Healthy people who think of death and dying often express a wish that if and when they will have to face their own looming death, that they would not want to be put through excessive, even hopeless medical intervention in order to “irrationally cling to life” while in intensive care. No, they say, when death comes, they would rather have it be a clean affair, to get over with quickly and painlessly. If and when they will be terminally ill, the would not want to go through “excessive” chemotherapy, nor remain endlessly on life support; they would want to die with dignity, rather than irrationally cling to life.
These reflections often result from suddenly coming face to face with human frailty and looming death, either because they visit a possible terminally ill patient, or because they have very recently discovered that they are affected by a grave illness.
Upon seeing a much weakened patient out of whose body several tubes and wire emerge, connected to advanced medical machinery, their fear of dying becomes so great, that they would rather be spared the effort to remain alive.
Many doctors would encourage such a person in “bravely” facing death. In fact, such is the role of palliative care doctors, to encourage patients facing their own looming death to let go.
And yet, when push came to shove, a palliative care doctor chose to pursue every hope for life (from the New York Times):
She preached the gentle gospel of her profession, persuading patients to confront their illnesses and get their affairs in order and, above all, ensuring that their last weeks were not spent in unbearable pain. She was convinced that her own experience as a cancer survivor — the disease was first diagnosed when she was 31 — made her perfect for the job.
In 2008, while on vacation in Boston, she went to an emergency room with a fever. The next day, as the doctors began to understand the extent of her underlying cancer, “they asked me if I wanted palliative care to come and see me.”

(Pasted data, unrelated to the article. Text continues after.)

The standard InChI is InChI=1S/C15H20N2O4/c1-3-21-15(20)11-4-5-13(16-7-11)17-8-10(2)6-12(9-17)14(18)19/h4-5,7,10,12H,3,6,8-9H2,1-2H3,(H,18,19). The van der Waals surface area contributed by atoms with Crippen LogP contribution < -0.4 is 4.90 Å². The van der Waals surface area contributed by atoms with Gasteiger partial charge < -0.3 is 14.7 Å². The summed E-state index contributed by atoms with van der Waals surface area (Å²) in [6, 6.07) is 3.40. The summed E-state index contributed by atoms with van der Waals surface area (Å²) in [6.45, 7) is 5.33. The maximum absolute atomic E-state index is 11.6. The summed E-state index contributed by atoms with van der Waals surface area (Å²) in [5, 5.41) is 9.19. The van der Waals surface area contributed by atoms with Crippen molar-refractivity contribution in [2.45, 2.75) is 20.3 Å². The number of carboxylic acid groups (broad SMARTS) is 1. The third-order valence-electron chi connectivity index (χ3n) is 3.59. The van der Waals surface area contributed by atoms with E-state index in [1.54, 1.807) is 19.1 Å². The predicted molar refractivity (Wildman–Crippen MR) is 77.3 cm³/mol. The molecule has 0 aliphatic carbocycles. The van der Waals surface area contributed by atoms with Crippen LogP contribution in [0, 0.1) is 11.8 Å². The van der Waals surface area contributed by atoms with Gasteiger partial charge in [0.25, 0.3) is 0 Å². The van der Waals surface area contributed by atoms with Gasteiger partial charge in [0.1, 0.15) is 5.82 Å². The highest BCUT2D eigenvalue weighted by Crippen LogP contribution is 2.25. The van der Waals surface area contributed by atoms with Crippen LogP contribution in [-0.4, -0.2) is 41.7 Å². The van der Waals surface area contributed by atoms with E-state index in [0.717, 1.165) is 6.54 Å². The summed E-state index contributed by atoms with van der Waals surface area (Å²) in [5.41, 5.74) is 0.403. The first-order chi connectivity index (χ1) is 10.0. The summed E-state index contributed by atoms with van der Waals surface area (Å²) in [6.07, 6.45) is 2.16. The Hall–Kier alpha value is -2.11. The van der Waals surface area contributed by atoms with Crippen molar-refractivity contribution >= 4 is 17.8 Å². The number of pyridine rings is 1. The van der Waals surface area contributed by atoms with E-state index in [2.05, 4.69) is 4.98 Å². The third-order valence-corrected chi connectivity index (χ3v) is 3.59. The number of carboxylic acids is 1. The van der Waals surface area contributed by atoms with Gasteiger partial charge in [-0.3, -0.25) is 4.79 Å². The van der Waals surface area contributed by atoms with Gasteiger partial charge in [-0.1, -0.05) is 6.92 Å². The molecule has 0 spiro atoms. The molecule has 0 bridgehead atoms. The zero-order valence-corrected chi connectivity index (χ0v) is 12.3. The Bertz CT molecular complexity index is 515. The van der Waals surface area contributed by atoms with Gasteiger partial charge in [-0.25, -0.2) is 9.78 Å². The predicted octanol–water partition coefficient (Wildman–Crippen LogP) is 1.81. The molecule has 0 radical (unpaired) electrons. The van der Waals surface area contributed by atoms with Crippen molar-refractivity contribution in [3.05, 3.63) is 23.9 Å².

She angrily refused. She had been telling other people to let go. But faced with that thought herself, at the age of 40, she wanted to fight on.
While she and her colleagues had been trained to talk about accepting death, and making it as comfortable as possible, she wanted to try treatments even if they were painful and offered only a 2 percent chance of survival.
Dr. Pardi had gone into the field because she thought her experience as a patient would make her a better doctor. Now she came face to face with all the ambiguities of death, and of her profession.
She remembered patients who complained to her that she did not know them well enough to recognize that they were stronger than she had thought. Now she discovered that she felt the same way about her own doctors. “I think they underestimated me,” she said in an interview last summer.
This is confirmed by health care chaplains’ experience. The same patients who, when still healthy, do not wish that they be treated too aggressively, who consider clinging to life undignified, once they are in such a situation, they gain a different perspective and want to live. They discover that clinging to life is much more dignified than projecting your own, limited, health-biased sense of dignity onto another person, onto a patient weakened by illness, but no less entitled to life and its lively colours, smells and sounds.
However, often, by the time a patient changes his or her mind, it is too late to express the new wishes, because one is weak, and easily pressured, or worse, ignored.
Conscious of this reality, we should all feel encouraged to think about these matters, and appoint, in a legally empowering manner, a person whom we entrust with our wishes, with whom we regularly discuss our wishes, while also keeping our eyes open to the desirability of choosing life. Accountants have no say in this basic moral question.
To this end, the Rabbinical Council of America designed a set of documents, including a legally efficacious “health care proxy.” I was fortunate to have been the interim chair of a committee of very capable, knowledgeable and experienced people, from whom I learned a lot, which, last year, revised and updated the RCA’s health care proxy. Learn more about it by checking out the RCA’s Health Care Proxy and the accompanying brochure. Please note that with minor adaptations, the RCA’s health care proxy is also valid in European jurisdictions.